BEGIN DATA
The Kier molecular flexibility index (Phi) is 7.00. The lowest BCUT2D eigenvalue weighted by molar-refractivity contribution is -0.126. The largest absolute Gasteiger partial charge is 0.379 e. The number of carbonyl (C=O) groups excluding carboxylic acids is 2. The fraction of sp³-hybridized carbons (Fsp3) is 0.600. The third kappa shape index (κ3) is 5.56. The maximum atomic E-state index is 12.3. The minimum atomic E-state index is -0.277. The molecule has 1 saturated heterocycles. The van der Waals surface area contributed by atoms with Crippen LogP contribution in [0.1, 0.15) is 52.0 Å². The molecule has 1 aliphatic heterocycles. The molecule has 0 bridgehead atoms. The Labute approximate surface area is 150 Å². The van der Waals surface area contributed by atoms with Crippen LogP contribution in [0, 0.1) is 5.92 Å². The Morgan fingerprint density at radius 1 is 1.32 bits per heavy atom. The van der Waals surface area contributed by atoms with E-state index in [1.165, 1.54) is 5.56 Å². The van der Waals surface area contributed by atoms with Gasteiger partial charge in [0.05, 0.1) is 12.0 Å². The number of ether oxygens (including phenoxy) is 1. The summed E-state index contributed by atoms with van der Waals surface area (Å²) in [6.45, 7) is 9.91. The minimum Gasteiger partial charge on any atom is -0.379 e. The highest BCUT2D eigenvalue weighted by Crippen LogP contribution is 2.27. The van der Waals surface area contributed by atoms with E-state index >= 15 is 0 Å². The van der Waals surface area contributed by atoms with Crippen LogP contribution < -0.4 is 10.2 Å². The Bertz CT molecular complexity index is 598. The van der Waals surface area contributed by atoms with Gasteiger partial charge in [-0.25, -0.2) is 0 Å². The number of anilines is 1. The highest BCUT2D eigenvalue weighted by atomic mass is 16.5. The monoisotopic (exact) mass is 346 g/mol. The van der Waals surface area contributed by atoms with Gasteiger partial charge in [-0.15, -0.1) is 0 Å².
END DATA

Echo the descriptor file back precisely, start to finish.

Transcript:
The Kier molecular flexibility index (Phi) is 7.00. The lowest BCUT2D eigenvalue weighted by molar-refractivity contribution is -0.126. The largest absolute Gasteiger partial charge is 0.379 e. The number of carbonyl (C=O) groups excluding carboxylic acids is 2. The fraction of sp³-hybridized carbons (Fsp3) is 0.600. The third kappa shape index (κ3) is 5.56. The maximum atomic E-state index is 12.3. The minimum atomic E-state index is -0.277. The molecule has 1 saturated heterocycles. The van der Waals surface area contributed by atoms with Crippen LogP contribution in [0.1, 0.15) is 52.0 Å². The molecule has 1 aliphatic heterocycles. The molecule has 0 bridgehead atoms. The Labute approximate surface area is 150 Å². The van der Waals surface area contributed by atoms with Crippen LogP contribution in [0, 0.1) is 5.92 Å². The Morgan fingerprint density at radius 1 is 1.32 bits per heavy atom. The van der Waals surface area contributed by atoms with E-state index in [1.165, 1.54) is 5.56 Å². The van der Waals surface area contributed by atoms with Gasteiger partial charge in [0.05, 0.1) is 12.0 Å². The number of ether oxygens (including phenoxy) is 1. The summed E-state index contributed by atoms with van der Waals surface area (Å²) in [6.45, 7) is 9.91. The minimum Gasteiger partial charge on any atom is -0.379 e. The highest BCUT2D eigenvalue weighted by Crippen LogP contribution is 2.27. The van der Waals surface area contributed by atoms with E-state index >= 15 is 0 Å². The van der Waals surface area contributed by atoms with Crippen LogP contribution < -0.4 is 10.2 Å². The Bertz CT molecular complexity index is 598. The van der Waals surface area contributed by atoms with Gasteiger partial charge in [-0.25, -0.2) is 0 Å². The number of anilines is 1. The highest BCUT2D eigenvalue weighted by atomic mass is 16.5. The monoisotopic (exact) mass is 346 g/mol. The van der Waals surface area contributed by atoms with Gasteiger partial charge in [-0.15, -0.1) is 0 Å².